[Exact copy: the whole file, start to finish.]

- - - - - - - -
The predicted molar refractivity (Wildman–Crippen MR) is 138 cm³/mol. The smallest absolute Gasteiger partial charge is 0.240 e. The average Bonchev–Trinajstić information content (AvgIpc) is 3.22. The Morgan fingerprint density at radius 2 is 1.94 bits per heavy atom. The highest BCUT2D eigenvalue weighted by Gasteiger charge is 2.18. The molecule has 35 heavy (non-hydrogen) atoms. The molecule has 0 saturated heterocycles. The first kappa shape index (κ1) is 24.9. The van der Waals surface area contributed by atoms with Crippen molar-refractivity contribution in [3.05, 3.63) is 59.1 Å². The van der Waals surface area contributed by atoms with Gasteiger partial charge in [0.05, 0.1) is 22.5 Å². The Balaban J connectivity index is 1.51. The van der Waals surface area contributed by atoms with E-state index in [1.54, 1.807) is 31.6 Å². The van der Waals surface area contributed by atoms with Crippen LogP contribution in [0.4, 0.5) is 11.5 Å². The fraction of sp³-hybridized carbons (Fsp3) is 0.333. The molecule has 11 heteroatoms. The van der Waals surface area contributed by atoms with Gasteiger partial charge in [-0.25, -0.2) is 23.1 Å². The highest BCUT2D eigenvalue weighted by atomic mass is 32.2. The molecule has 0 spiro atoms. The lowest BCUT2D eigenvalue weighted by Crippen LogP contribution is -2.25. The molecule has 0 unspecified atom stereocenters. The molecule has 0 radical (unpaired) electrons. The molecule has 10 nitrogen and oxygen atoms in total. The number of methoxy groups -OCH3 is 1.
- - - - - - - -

The predicted molar refractivity (Wildman–Crippen MR) is 138 cm³/mol. The smallest absolute Gasteiger partial charge is 0.240 e. The average Bonchev–Trinajstić information content (AvgIpc) is 3.22. The Morgan fingerprint density at radius 2 is 1.94 bits per heavy atom. The highest BCUT2D eigenvalue weighted by Gasteiger charge is 2.18. The molecule has 35 heavy (non-hydrogen) atoms. The molecule has 0 saturated heterocycles. The first kappa shape index (κ1) is 24.9. The van der Waals surface area contributed by atoms with Crippen molar-refractivity contribution in [3.05, 3.63) is 59.1 Å². The van der Waals surface area contributed by atoms with Gasteiger partial charge in [0.05, 0.1) is 22.5 Å². The Balaban J connectivity index is 1.51. The van der Waals surface area contributed by atoms with E-state index in [1.54, 1.807) is 31.6 Å². The van der Waals surface area contributed by atoms with Crippen LogP contribution in [0.4, 0.5) is 11.5 Å². The fraction of sp³-hybridized carbons (Fsp3) is 0.333. The molecule has 11 heteroatoms. The van der Waals surface area contributed by atoms with Gasteiger partial charge in [-0.25, -0.2) is 23.1 Å². The highest BCUT2D eigenvalue weighted by atomic mass is 32.2. The molecule has 0 spiro atoms. The lowest BCUT2D eigenvalue weighted by Crippen LogP contribution is -2.25. The molecule has 0 unspecified atom stereocenters. The molecule has 0 radical (unpaired) electrons. The molecule has 10 nitrogen and oxygen atoms in total. The number of methoxy groups -OCH3 is 1.